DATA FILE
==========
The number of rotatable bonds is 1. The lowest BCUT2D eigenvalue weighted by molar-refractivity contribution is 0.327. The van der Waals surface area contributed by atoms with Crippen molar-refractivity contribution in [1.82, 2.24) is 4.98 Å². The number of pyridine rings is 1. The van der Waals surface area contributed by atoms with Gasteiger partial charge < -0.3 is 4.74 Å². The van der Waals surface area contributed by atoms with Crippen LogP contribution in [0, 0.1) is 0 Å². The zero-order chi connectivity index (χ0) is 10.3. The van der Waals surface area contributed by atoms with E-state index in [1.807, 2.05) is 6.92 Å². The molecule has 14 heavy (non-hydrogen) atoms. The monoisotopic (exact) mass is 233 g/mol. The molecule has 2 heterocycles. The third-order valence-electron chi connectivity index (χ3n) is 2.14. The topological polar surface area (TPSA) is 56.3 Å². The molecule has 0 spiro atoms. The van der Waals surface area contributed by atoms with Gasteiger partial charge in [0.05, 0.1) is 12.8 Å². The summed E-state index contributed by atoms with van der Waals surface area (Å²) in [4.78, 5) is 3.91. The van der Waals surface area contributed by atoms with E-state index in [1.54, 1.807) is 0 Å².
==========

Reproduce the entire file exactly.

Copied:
The number of rotatable bonds is 1. The lowest BCUT2D eigenvalue weighted by molar-refractivity contribution is 0.327. The van der Waals surface area contributed by atoms with Crippen molar-refractivity contribution in [1.82, 2.24) is 4.98 Å². The number of pyridine rings is 1. The van der Waals surface area contributed by atoms with Gasteiger partial charge < -0.3 is 4.74 Å². The van der Waals surface area contributed by atoms with Crippen LogP contribution in [0, 0.1) is 0 Å². The zero-order chi connectivity index (χ0) is 10.3. The van der Waals surface area contributed by atoms with E-state index in [1.807, 2.05) is 6.92 Å². The molecule has 14 heavy (non-hydrogen) atoms. The monoisotopic (exact) mass is 233 g/mol. The molecule has 2 heterocycles. The third-order valence-electron chi connectivity index (χ3n) is 2.14. The topological polar surface area (TPSA) is 56.3 Å². The molecule has 0 spiro atoms. The van der Waals surface area contributed by atoms with Gasteiger partial charge in [0.05, 0.1) is 12.8 Å². The summed E-state index contributed by atoms with van der Waals surface area (Å²) in [4.78, 5) is 3.91. The van der Waals surface area contributed by atoms with E-state index in [1.54, 1.807) is 0 Å².